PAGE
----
The “Mickey Mouse factor” refers to the phenomenon in which children who are picky eaters at home are willing to try all sorts of new foods within Disney’s theme parks. If you extricate the concept from its theme park setting and apply it towards dining writ large, the mechanism actually proves quite enlightening.
Like children staring up at Rainforest Cafe’s artificial night sky (or shaking from the booms and quakes of its fake thunderstorms), Alinea’s customers are served an illusion. They are led to believe that a food’s trappings are valuable even when divorced from satisfying flavors, from nature, or from nostalgia. They are tricked into thinking that a restaurant which denies dining’s transcendent, human dimension has any value as a conjurer of culinary gibberish. They are, ultimately, suckers who are being sold a future where a restaurant’s quality grows with how “Instagrammable” the experience is.
Reviewing restaurants with respect to “reality” rather than “hyperreality” means enveloping oneself in the insecurities of an audience that has little to no experience with “fine dining.” It means preserving the magic, educating the consumer when necessary, but never letting one’s cynicism infect the experience (let alone the political axes one has to grind). A critic should challenge their reader without ever blowing smoke up their ass.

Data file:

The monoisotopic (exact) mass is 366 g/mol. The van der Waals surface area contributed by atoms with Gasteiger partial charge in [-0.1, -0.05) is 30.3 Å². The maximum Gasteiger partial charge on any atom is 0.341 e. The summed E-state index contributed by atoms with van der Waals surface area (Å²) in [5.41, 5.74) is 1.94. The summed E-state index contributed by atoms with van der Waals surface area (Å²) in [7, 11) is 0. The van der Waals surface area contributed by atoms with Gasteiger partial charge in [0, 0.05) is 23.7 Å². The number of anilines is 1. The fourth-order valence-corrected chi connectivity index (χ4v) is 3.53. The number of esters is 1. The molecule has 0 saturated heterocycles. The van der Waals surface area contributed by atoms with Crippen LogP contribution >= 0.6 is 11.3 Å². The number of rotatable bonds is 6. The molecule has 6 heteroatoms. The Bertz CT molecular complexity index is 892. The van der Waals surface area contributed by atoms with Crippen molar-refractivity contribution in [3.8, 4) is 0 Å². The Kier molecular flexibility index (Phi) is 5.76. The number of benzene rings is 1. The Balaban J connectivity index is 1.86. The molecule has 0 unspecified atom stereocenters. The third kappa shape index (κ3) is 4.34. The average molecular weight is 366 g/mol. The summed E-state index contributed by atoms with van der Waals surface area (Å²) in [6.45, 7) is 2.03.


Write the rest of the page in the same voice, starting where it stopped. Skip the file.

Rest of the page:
In the final analysis, it is hard not to look back at all four events you attended as a mere cash grab, driven by branding Alinea as the “sort of group” that puts on “wine dinners” in a weak market where they, as usual, will escape any meaningful criticism.
It has taken you quite some time to appreciate Alinea, and, in many ways, it still confounds you as a restaurant. You will admit that you long harbored a slight grudge against the establishment…